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U.S.-GERMAN COOPERATION IN THE ELIMINATION OF EXCESS WEAPONS PLUTONIUM Executive Summary As a result of agreements for nuclear arms reductions, the United States and Russia are expected to cut their stockpiles of warheads substantially. Dismantlement of warheads has already started on both sides at a significant rate. As a consequence, large quantities of highly enriched uranium (HEU) and weapons-grade plutonium (WPu) will become excess to military needs in the next decade. About 100 tons of WPu is expected to become excess in Russia over the next ten years. The consequences of the release of this fissile material in Russia pose grave risks to international security. The excess material might be reused in nuclear weapons if political circumstances change dramatically, or it might be illegally diverted and end up in the hands of proliferating states or even sub-national terrorist groups. Minimizing these dangers to international security is in the clear interest of Russia’s Western partners. This report seeks to identify possible German contributions, in cooperation with the United States, to help to accelerate the management and disposition process and to enhance its security. For all German considerations and activities, the context of the European Union must be taken into account. The report concentrates on the management and disposition of WPu because solutions for HEU are technically much easier and the implementation of these solutions is already more advanced. Several overlapping phases of the management and disposition process must be distinguished. In a first phase, the United States, Russia, and the international community are working to create a regime of enhanced transparency for the stockpiles of all fissile materials. The second phase is the dismantlement of the warheads, the third is the intermediate storage of components, the fourth is the disposition process, the fifth is a second intermediate storage of the resulting products, and the ultimate step is geological disposition. Technical assistance should be aimed at reducing the risks throughout the entire process; in large part this depends on improving the quality of material protection, control, and accounting (MPC&A). The U.S. National Academy of Sciences (NAS) carried out an extensive study of the management and disposition of excess weapons plutonium, and the findings of that study serve as the technical basis for this report.1 In reaching its conclusions, the NAS study gave the greatest weight to the security effects of the various options—their capacity to reduce rapidly the direct and indirect security risks posed by prolonged storage of weapons plutonium, while minimizing any new security risks arising from the disposition options themselves. Other criteria, such as technical feasibility within a comparatively short time, low risks to environment and health, political acceptability to the relevant parties, and reasonable costs were considered as well, but security considerations were paramount. As a basis for assessing relative security risks, the NAS study recommends that WPu disposition operations should meet what it calls the “spent fuel standard.” This means making the excess WPu roughly as inaccessible for weapons use as the much larger and growing quantity of plutonium in spent fuel from commercial nuclear-power reactors. It concludes that two disposition options are the most promising and should be pursued: one is mixing WPu with high-level 1   National Academy of Sciences, Committee on International Security and Arms Control, Management and Disposition of Excess Weapons Plutonium (Washington, D.C.: National Academy Press, 1994).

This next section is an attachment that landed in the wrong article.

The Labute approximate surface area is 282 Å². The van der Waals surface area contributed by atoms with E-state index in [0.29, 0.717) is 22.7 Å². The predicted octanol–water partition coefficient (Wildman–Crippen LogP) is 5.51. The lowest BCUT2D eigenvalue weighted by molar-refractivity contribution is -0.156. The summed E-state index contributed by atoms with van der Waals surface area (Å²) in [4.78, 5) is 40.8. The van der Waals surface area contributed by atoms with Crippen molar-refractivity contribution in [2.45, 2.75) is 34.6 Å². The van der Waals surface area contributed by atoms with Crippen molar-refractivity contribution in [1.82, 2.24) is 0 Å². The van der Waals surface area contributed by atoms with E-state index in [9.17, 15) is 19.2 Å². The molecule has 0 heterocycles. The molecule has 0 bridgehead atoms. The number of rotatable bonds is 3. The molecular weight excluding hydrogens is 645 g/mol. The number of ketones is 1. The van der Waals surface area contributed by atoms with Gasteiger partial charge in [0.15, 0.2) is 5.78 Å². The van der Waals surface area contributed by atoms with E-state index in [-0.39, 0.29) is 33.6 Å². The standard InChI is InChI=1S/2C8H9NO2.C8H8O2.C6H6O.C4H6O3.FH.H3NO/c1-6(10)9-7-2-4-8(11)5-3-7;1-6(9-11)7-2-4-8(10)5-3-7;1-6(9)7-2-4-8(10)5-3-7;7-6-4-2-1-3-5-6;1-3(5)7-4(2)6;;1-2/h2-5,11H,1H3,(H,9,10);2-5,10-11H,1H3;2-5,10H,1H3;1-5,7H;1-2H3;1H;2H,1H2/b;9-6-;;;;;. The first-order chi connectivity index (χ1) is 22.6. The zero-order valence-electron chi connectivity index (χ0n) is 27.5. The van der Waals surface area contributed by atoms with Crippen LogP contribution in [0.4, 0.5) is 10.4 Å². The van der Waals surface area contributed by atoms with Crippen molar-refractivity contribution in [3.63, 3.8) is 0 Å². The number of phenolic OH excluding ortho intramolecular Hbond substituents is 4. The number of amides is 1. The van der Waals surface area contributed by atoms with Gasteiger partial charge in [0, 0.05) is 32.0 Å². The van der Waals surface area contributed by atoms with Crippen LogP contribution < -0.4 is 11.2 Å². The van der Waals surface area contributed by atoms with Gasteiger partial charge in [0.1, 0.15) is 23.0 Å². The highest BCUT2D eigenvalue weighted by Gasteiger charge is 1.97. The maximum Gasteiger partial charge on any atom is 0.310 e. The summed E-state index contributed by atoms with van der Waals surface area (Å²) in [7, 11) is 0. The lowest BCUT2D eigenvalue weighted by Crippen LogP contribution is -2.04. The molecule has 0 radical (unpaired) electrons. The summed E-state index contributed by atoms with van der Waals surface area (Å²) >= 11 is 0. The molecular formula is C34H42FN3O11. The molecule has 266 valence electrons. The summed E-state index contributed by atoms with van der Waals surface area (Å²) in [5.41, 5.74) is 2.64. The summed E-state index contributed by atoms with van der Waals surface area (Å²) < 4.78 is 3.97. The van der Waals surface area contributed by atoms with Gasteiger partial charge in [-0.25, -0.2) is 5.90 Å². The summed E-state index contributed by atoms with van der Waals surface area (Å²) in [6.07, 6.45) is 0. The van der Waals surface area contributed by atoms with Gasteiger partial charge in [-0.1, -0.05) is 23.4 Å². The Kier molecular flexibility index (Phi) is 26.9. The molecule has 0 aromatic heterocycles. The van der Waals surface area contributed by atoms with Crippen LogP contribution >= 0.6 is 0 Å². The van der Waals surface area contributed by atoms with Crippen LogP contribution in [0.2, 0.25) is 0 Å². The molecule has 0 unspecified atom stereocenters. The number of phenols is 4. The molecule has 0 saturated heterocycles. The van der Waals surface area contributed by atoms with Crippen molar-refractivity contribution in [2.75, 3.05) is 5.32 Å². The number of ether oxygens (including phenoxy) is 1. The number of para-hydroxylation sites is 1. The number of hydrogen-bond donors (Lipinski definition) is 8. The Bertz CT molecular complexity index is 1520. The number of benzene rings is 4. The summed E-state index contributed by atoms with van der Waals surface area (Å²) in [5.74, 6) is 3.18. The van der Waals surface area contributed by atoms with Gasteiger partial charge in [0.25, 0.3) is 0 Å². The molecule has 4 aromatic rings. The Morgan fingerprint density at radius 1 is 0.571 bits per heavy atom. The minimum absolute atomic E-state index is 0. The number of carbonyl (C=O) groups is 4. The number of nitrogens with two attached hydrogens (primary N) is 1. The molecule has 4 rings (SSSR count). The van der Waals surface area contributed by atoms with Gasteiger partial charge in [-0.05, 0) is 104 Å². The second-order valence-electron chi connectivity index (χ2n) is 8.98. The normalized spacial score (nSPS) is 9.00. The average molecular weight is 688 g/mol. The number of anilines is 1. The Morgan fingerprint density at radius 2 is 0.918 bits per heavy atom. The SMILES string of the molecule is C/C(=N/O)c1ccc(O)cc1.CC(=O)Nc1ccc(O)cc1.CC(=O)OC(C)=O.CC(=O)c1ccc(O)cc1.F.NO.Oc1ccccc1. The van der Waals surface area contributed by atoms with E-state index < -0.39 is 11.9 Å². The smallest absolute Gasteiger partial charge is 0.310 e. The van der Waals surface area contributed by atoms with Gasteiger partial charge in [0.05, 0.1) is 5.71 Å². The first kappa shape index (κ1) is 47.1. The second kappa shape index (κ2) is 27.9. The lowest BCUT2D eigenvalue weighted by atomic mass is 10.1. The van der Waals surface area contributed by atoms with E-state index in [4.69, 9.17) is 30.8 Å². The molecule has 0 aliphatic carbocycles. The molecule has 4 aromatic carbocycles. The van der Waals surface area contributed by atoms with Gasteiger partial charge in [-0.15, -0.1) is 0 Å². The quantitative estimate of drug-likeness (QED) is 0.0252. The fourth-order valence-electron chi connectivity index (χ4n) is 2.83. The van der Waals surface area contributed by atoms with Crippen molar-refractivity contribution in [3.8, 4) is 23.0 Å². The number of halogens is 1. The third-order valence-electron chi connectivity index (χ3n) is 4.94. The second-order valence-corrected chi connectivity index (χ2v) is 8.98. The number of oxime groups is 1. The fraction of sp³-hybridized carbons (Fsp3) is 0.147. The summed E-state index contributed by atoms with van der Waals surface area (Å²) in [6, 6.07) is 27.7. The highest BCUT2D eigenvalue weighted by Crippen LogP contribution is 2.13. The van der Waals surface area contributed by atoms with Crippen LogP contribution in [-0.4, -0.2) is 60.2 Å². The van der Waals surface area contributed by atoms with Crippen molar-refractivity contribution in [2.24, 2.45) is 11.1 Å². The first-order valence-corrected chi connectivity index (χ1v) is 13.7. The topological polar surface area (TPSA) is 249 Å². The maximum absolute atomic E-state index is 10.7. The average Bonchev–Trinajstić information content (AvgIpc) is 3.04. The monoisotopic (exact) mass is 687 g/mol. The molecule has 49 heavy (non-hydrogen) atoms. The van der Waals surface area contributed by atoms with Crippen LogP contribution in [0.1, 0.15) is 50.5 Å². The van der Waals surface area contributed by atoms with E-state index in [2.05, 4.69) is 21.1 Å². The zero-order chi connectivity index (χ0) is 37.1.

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U.S.-GERMAN COOPERATION IN THE ELIMINATION OF EXCESS WEAPONS PLUTONIUM radioactive waste with subsequent vitrification into large, highly radioactive glass logs; the other is fabrication into mixed oxide (MOX) fuel with subsequent irradiation in existing light water reactors. Several Western programs to assist Russian management and disposition exist or are planned. They are still in their early stages, although most are expected to accelerate. The United States is providing important assistance to Russia for the construction of an intermediate storage facility, but progress has been slow. A new program that enables direct interaction among scientists from U.S. and Russian weapons laboratories has proven an especially promising means to achieve cooperation to improve MPC&A. The creation of a training center in Russia for inspectors and material accountancy experts by the European Union and Russia has also been productive. A joint Russian-German feasibility study on MOX technology for weapons plutonium disposition was completed in late 1994 and will be followed by further collaboration. 2 Russia has limited experience with vitrification and with MOX use in light water reactors. The U.S. and Germany have significant experience with vitrification of high-level waste, but no experience so far with the addition of plutonium to the waste. This is believed to be technically feasible, but further research is necessary. Germany has extensive experience with the use of MOX fuel in light water reactors. A new MOX fabrication facility at Hanau with an annual throughput capacity of 5 tons of plutonium is 95 percent completed and in possession of all licenses for fabricating MOX from commercial plutonium, but not from weapons plutonium. But pending court cases and the policy of the regional Red-Green state government to phase out all nuclear energy create serious doubts about whether the plant can come into operation. The civilian nuclear policies of the United States, Russia, and Germany differ substantially. Workable options must take these differences into account in order to gain acceptance by all participating actors. The exclusive goal of this report is to enhance international security, which the Steering Committee wants to unlink from addressing other policy goals. For the purposes of this report, the only relevance of the nuclear policies of the three countries is their impact on the acceptability of options. Russia’s goals for its civilian nuclear industry include the use of plutonium in a closed fuel cycle, particularly in breeders. The Russians reject the vitrification option, arguing that plutonium has a high energy value that should be exploited. Russia has a strong interest in Western assistance for its program of fast reactors and MOX technology. In the United States, no closed fuel cycle to recycle reprocessed plutonium exists, and government policy is not to encourage such technologies abroad. A U.S. collaboration in Russian breeder programs is therefore highly unlikely. U.S. participation in a MOX solution in Russia can only be expected if the contributions to nonproliferation—reduction of the amount of separated plutonium and achievement of the spent fuel standard—are predominant. In Germany, nuclear policy is in a transition. Interest in plutonium recycling has diminished due to a lack of public acceptance and for economic reasons. So-called consensus talks on the 2   The report, by the German Association for Reactor Safety (GRS), Siemens, and the Russian Ministry of Atomic Energy (MINATOM), will be published under the title Technische Studie über die Produktion von Uran-Plutonium-Brennstoff aus waffengrädigem Plutonium und über die Möglichkeiten seines Einsatzes in der Kernenergiewirtschaft (Technical Study on the Production of Uranium-Plutonium-Fuel from Weapons Grade Plutonium and on the Possibilities of its Use in Civilian Nuclear Energy).